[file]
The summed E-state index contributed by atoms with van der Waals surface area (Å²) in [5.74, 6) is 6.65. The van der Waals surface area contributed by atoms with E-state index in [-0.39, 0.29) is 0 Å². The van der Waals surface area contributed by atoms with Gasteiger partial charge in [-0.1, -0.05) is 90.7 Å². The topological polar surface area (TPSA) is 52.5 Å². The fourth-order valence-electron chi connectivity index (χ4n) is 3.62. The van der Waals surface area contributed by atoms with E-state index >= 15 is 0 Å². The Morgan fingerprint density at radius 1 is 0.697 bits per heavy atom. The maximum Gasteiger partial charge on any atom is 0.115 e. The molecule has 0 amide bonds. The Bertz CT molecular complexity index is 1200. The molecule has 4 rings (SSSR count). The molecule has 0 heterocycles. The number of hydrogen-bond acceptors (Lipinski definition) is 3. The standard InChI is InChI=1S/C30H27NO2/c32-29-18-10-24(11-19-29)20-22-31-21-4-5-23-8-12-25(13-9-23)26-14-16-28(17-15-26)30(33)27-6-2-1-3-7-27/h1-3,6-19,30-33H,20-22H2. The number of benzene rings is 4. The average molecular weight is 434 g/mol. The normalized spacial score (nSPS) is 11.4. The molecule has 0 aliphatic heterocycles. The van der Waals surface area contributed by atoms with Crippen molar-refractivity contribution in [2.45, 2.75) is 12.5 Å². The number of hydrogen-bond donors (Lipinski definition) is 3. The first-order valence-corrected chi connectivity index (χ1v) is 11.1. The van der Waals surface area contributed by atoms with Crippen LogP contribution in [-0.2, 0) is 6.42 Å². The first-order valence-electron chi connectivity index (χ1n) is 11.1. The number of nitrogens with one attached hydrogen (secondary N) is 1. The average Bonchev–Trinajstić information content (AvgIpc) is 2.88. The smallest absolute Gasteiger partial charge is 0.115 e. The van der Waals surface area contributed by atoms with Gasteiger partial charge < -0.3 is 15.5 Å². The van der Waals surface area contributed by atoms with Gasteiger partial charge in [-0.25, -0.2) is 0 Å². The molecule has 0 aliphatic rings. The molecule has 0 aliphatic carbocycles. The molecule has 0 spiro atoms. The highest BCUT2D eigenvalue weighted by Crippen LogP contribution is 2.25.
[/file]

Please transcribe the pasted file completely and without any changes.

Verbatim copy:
The summed E-state index contributed by atoms with van der Waals surface area (Å²) in [5.74, 6) is 6.65. The van der Waals surface area contributed by atoms with E-state index in [-0.39, 0.29) is 0 Å². The van der Waals surface area contributed by atoms with Gasteiger partial charge in [-0.1, -0.05) is 90.7 Å². The topological polar surface area (TPSA) is 52.5 Å². The fourth-order valence-electron chi connectivity index (χ4n) is 3.62. The van der Waals surface area contributed by atoms with E-state index >= 15 is 0 Å². The Morgan fingerprint density at radius 1 is 0.697 bits per heavy atom. The maximum Gasteiger partial charge on any atom is 0.115 e. The molecule has 0 amide bonds. The Bertz CT molecular complexity index is 1200. The molecule has 4 rings (SSSR count). The molecule has 0 heterocycles. The number of hydrogen-bond acceptors (Lipinski definition) is 3. The standard InChI is InChI=1S/C30H27NO2/c32-29-18-10-24(11-19-29)20-22-31-21-4-5-23-8-12-25(13-9-23)26-14-16-28(17-15-26)30(33)27-6-2-1-3-7-27/h1-3,6-19,30-33H,20-22H2. The number of benzene rings is 4. The average molecular weight is 434 g/mol. The normalized spacial score (nSPS) is 11.4. The molecule has 0 aliphatic heterocycles. The van der Waals surface area contributed by atoms with Crippen molar-refractivity contribution in [2.45, 2.75) is 12.5 Å². The number of hydrogen-bond donors (Lipinski definition) is 3. The first-order valence-corrected chi connectivity index (χ1v) is 11.1. The van der Waals surface area contributed by atoms with Crippen LogP contribution in [-0.2, 0) is 6.42 Å². The first-order valence-electron chi connectivity index (χ1n) is 11.1. The number of nitrogens with one attached hydrogen (secondary N) is 1. The average Bonchev–Trinajstić information content (AvgIpc) is 2.88. The smallest absolute Gasteiger partial charge is 0.115 e. The van der Waals surface area contributed by atoms with Gasteiger partial charge < -0.3 is 15.5 Å². The van der Waals surface area contributed by atoms with Gasteiger partial charge in [-0.25, -0.2) is 0 Å². The molecule has 0 aliphatic rings. The molecule has 0 aliphatic carbocycles. The molecule has 0 spiro atoms. The highest BCUT2D eigenvalue weighted by Crippen LogP contribution is 2.25.